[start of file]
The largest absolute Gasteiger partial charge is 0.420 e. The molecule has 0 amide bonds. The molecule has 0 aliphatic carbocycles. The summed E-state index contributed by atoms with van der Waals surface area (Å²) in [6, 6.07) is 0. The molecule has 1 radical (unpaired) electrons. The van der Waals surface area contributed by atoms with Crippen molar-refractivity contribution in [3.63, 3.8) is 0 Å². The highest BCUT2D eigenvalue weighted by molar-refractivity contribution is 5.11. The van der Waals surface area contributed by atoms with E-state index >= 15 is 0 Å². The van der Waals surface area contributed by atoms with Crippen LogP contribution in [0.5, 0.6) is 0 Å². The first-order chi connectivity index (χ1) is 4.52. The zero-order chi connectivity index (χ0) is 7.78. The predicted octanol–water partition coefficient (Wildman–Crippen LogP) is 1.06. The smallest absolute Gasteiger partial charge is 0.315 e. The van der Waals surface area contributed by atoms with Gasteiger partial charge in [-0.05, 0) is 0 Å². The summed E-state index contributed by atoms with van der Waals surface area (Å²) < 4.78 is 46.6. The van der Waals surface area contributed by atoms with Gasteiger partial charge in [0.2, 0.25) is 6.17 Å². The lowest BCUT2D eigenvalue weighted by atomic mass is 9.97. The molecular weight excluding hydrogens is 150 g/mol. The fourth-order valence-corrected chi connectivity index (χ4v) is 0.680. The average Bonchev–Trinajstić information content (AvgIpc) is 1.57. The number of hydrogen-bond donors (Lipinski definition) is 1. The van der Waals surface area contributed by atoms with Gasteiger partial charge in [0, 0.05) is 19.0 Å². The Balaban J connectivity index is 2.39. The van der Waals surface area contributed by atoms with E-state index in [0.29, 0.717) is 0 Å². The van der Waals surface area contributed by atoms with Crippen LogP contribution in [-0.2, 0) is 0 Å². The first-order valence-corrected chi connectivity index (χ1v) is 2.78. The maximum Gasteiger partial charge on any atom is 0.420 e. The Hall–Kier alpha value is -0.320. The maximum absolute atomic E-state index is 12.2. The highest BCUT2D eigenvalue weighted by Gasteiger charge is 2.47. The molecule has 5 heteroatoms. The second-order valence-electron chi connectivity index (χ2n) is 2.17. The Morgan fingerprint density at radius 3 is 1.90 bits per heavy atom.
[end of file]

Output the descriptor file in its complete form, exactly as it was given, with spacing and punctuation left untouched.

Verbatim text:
The largest absolute Gasteiger partial charge is 0.420 e. The molecule has 0 amide bonds. The molecule has 0 aliphatic carbocycles. The summed E-state index contributed by atoms with van der Waals surface area (Å²) in [6, 6.07) is 0. The molecule has 1 radical (unpaired) electrons. The van der Waals surface area contributed by atoms with Crippen molar-refractivity contribution in [3.63, 3.8) is 0 Å². The highest BCUT2D eigenvalue weighted by molar-refractivity contribution is 5.11. The van der Waals surface area contributed by atoms with E-state index >= 15 is 0 Å². The van der Waals surface area contributed by atoms with Crippen LogP contribution in [0.5, 0.6) is 0 Å². The first-order chi connectivity index (χ1) is 4.52. The zero-order chi connectivity index (χ0) is 7.78. The predicted octanol–water partition coefficient (Wildman–Crippen LogP) is 1.06. The smallest absolute Gasteiger partial charge is 0.315 e. The van der Waals surface area contributed by atoms with Gasteiger partial charge in [-0.05, 0) is 0 Å². The summed E-state index contributed by atoms with van der Waals surface area (Å²) < 4.78 is 46.6. The van der Waals surface area contributed by atoms with Gasteiger partial charge in [0.2, 0.25) is 6.17 Å². The lowest BCUT2D eigenvalue weighted by atomic mass is 9.97. The molecular weight excluding hydrogens is 150 g/mol. The fourth-order valence-corrected chi connectivity index (χ4v) is 0.680. The average Bonchev–Trinajstić information content (AvgIpc) is 1.57. The number of hydrogen-bond donors (Lipinski definition) is 1. The van der Waals surface area contributed by atoms with Gasteiger partial charge in [0, 0.05) is 19.0 Å². The Balaban J connectivity index is 2.39. The van der Waals surface area contributed by atoms with E-state index in [0.29, 0.717) is 0 Å². The van der Waals surface area contributed by atoms with Crippen LogP contribution in [-0.2, 0) is 0 Å². The first-order valence-corrected chi connectivity index (χ1v) is 2.78. The maximum Gasteiger partial charge on any atom is 0.420 e. The Hall–Kier alpha value is -0.320. The maximum absolute atomic E-state index is 12.2. The highest BCUT2D eigenvalue weighted by Gasteiger charge is 2.47. The molecule has 5 heteroatoms. The second-order valence-electron chi connectivity index (χ2n) is 2.17. The Morgan fingerprint density at radius 3 is 1.90 bits per heavy atom.